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Article
January 30, 1904

THE PHYSIOLOGY OF THE SYMPATHETIC IN RELATION TO THE EYE.

Author Affiliations

PHILADELPHIA.

JAMA. 1904;XLII(5):286-287. doi:10.1001/jama.1904.92490500006001a
Abstract

[Dr. de Schweinitz reviewed the entire literature pertaining to the subject, and from this review and the various opinions of the authors quoted thought the following conclusions might be drawn:]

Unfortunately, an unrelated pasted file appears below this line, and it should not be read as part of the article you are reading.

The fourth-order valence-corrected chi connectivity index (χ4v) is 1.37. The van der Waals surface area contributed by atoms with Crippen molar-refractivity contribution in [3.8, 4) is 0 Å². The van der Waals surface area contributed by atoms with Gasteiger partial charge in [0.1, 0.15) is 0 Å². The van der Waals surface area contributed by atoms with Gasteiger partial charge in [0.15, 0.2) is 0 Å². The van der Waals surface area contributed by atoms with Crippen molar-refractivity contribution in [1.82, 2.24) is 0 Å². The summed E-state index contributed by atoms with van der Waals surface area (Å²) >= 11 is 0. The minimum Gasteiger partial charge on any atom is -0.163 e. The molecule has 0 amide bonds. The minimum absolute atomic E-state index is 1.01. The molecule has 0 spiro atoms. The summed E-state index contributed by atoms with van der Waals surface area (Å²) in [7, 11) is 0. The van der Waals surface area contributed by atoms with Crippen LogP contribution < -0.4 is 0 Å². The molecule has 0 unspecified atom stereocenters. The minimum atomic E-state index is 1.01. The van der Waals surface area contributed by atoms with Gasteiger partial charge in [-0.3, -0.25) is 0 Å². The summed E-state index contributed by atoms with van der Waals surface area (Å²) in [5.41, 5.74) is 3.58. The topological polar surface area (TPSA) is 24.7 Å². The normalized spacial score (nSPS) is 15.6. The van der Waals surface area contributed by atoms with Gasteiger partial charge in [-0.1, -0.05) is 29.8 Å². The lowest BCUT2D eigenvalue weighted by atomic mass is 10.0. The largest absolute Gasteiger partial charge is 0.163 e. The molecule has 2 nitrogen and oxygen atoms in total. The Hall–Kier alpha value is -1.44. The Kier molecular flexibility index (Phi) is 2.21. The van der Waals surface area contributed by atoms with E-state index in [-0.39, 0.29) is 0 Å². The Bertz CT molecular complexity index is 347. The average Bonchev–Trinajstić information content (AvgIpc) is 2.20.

1. Although lachrymal secretion may be caused by excitation of the sympathetic, and increased lachrymation by section of the cervical sympathetic or removal of the superior cervical ganglion, the sympathetic itself should not be considered the nerve of secretion for the lachrymal gland.

2. Dilatation of the pupil is probably caused by contraction of a set of radially arranged muscular or contractile fibers, the so-called dilatator pupillæ, which is supplied by the sympathetic, and by inhibition of the sphincter of the iris. The dilating impulse transmitted to the iris passes through the cervical sympathetic and in general terms along the mydriatic tract of the pupil, which proceeds from a center in the medulla as far as the second dorsal

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